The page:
Skip to main content
Chemistry LibreTexts

4.2: Chelate and Macrocyclic Effects

  • Page ID
  • \( \newcommand{\vecs}[1]{\overset { \scriptstyle \rightharpoonup} {\mathbf{#1}} } \)

    \( \newcommand{\vecd}[1]{\overset{-\!-\!\rightharpoonup}{\vphantom{a}\smash {#1}}} \)

    \( \newcommand{\id}{\mathrm{id}}\) \( \newcommand{\Span}{\mathrm{span}}\)

    ( \newcommand{\kernel}{\mathrm{null}\,}\) \( \newcommand{\range}{\mathrm{range}\,}\)

    \( \newcommand{\RealPart}{\mathrm{Re}}\) \( \newcommand{\ImaginaryPart}{\mathrm{Im}}\)

    \( \newcommand{\Argument}{\mathrm{Arg}}\) \( \newcommand{\norm}[1]{\| #1 \|}\)

    \( \newcommand{\inner}[2]{\langle #1, #2 \rangle}\)

    \( \newcommand{\Span}{\mathrm{span}}\)

    \( \newcommand{\id}{\mathrm{id}}\)

    \( \newcommand{\Span}{\mathrm{span}}\)

    \( \newcommand{\kernel}{\mathrm{null}\,}\)

    \( \newcommand{\range}{\mathrm{range}\,}\)

    \( \newcommand{\RealPart}{\mathrm{Re}}\)

    \( \newcommand{\ImaginaryPart}{\mathrm{Im}}\)

    \( \newcommand{\Argument}{\mathrm{Arg}}\)

    \( \newcommand{\norm}[1]{\| #1 \|}\)

    \( \newcommand{\inner}[2]{\langle #1, #2 \rangle}\)

    \( \newcommand{\Span}{\mathrm{span}}\) \( \newcommand{\AA}{\unicode[.8,0]{x212B}}\)

    \( \newcommand{\vectorA}[1]{\vec{#1}}      % arrow\)

    \( \newcommand{\vectorAt}[1]{\vec{\text{#1}}}      % arrow\)

    \( \newcommand{\vectorB}[1]{\overset { \scriptstyle \rightharpoonup} {\mathbf{#1}} } \)

    \( \newcommand{\vectorC}[1]{\textbf{#1}} \)

    \( \newcommand{\vectorD}[1]{\overrightarrow{#1}} \)

    \( \newcommand{\vectorDt}[1]{\overrightarrow{\text{#1}}} \)

    \( \newcommand{\vectE}[1]{\overset{-\!-\!\rightharpoonup}{\vphantom{a}\smash{\mathbf {#1}}}} \)

    \( \newcommand{\vecs}[1]{\overset { \scriptstyle \rightharpoonup} {\mathbf{#1}} } \)

    \( \newcommand{\vecd}[1]{\overset{-\!-\!\rightharpoonup}{\vphantom{a}\smash {#1}}} \)

    Ligands that contain more than one binding site for a metal ion are called chelating ligands (from the Greek word χηλή, chēlē, meaning "claw"). As the name implies, chelating ligands have high affinity for metal ions relative to ligands with only one binding group (which are called monodentate = "single tooth") ligands.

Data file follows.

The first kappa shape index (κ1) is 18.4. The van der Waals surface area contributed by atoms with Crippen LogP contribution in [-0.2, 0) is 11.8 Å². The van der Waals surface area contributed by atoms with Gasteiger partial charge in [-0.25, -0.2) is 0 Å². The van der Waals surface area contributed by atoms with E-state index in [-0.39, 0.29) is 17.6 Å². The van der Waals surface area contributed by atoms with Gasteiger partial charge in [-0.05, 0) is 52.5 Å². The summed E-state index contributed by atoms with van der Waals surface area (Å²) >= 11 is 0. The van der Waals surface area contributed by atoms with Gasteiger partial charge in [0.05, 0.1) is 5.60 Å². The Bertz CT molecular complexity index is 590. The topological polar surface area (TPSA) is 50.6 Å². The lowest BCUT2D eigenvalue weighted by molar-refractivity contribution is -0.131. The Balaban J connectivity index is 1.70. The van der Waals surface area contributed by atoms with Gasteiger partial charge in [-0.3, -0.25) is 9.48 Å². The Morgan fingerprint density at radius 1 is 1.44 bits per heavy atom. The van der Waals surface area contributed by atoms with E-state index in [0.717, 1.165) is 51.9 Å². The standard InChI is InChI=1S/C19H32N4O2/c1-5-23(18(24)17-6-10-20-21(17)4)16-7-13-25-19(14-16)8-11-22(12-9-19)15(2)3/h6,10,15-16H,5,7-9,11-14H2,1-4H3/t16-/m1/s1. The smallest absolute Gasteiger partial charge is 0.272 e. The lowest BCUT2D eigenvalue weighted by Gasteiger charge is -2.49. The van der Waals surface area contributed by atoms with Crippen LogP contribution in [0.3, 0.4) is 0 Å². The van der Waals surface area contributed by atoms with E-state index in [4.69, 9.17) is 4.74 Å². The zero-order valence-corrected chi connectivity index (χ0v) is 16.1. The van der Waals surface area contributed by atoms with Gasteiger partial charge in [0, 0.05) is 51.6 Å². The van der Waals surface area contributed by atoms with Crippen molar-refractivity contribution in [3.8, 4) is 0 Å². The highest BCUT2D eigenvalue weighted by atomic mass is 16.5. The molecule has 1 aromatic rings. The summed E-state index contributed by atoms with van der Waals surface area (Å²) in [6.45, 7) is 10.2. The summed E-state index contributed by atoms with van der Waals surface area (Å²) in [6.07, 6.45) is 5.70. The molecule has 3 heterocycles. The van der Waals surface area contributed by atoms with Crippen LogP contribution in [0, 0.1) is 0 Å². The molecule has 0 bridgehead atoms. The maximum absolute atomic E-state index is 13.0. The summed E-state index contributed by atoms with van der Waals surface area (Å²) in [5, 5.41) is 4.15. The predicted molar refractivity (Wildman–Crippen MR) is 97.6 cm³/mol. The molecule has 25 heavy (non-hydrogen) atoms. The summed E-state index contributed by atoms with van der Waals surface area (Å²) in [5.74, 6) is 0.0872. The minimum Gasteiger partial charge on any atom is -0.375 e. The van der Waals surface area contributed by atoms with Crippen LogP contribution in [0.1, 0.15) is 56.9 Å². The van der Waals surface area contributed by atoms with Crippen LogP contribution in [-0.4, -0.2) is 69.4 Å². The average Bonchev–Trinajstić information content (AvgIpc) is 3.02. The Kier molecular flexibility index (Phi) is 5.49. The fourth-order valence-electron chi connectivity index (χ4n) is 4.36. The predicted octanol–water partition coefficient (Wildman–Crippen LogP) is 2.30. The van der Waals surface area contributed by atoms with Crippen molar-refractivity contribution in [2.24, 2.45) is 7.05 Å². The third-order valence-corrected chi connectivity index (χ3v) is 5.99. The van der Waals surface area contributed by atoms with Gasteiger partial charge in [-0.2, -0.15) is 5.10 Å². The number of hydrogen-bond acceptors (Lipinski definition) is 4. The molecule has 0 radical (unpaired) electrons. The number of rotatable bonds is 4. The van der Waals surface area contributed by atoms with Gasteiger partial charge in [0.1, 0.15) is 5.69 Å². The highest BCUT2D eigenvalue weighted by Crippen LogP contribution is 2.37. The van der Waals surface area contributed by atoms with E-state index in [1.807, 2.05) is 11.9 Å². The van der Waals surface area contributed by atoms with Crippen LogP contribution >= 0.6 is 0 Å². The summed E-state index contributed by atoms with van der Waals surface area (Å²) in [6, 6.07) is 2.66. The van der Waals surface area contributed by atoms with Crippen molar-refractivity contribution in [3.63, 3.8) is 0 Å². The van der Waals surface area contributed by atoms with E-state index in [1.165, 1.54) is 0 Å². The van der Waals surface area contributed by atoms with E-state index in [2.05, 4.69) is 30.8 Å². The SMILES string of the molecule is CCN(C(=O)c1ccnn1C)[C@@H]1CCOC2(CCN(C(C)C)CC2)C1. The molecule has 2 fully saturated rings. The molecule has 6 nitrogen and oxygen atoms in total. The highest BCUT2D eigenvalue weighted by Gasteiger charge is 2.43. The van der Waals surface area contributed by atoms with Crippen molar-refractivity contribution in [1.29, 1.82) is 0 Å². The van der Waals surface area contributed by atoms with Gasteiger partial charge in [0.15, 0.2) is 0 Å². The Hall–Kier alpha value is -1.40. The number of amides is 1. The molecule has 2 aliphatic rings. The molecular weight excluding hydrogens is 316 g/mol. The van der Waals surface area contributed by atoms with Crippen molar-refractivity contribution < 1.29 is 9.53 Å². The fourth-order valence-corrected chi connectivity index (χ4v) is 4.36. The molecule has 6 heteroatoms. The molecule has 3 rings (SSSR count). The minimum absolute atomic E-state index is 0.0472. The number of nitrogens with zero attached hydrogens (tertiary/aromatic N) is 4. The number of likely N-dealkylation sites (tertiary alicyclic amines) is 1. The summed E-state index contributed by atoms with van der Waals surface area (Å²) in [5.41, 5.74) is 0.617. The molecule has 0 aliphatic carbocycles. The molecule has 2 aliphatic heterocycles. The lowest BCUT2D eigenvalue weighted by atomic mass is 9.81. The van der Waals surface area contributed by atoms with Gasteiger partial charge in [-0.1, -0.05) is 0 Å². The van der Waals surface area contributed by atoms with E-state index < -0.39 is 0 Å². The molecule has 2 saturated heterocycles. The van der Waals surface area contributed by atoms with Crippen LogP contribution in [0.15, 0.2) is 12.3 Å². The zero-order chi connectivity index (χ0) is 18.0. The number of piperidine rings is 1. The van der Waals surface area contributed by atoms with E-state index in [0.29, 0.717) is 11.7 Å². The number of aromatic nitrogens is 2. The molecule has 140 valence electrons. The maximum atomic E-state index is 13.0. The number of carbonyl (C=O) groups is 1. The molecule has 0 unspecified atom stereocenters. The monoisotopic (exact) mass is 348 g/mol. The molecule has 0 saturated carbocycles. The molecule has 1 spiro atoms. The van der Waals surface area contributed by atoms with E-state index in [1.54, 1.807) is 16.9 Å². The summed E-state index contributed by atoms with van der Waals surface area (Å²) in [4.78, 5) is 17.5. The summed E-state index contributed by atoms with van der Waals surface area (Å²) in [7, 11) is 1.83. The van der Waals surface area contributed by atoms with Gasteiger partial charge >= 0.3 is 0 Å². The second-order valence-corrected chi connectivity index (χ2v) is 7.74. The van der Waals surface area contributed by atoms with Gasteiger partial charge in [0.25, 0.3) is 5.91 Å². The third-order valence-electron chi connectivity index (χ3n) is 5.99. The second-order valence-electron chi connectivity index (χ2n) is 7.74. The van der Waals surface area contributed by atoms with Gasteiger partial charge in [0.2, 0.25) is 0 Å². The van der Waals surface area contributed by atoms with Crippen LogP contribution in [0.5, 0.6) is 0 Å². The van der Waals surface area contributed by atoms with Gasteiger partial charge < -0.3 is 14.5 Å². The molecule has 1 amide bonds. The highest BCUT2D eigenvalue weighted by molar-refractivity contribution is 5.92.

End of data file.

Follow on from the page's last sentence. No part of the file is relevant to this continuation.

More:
Ethylenediamine molecule. Two C H 2 groups attached to each other. A N H 2 group attached to each C H 2. A metal attached to the two N H 2 groups to form a five-membered ring.

    Ethylenediamine (en) is a bidentate ligand that forms a five-membered ring in coordinating to a metal ion M

    Consider the two complexation equilibria in aqueous solution, between the cobalt (II) ion, Co2+(aq) and ethylenediamine (en) on the one hand and ammonia, NH3, on the other.

    \(\ce{[Co(H2O)6]^{2+} + 6NH3 \rightleftharpoons [Co(NH3)6]^{2+} + 6H2O}\) (1)

    \(\ce{[Co(H2O)6]^{2+} + 3en \rightleftharpoons [Co(en)3]^{2+} + 6H2O}\) (2)

    Electronically, the ammonia and en ligands are very similar, since both bind through N and since the Lewis base strengths of their nitrogen atoms are similar. This means that ΔH° must be very similar for the two reactions, since six Co-N bonds are formed in each case. Interestingly however, we observe that the equilibrium constant is 100,000 times larger for the second reaction than it is for the first.

    The big difference between these two reactions is that the second one involves "condensation" of fewer particles to make the complex. This means that the entropy changes for the two reactions are different. The first reaction has a ΔS° value close to zero, because there are the same number of molecules on both sides of the equation. The second one has a positive ΔS° because four molecules come together but seven molecules are produced. The difference between them (ΔΔS°) is about +100 J/mol-K. We can translate this into a ratio of equilibrium constants using: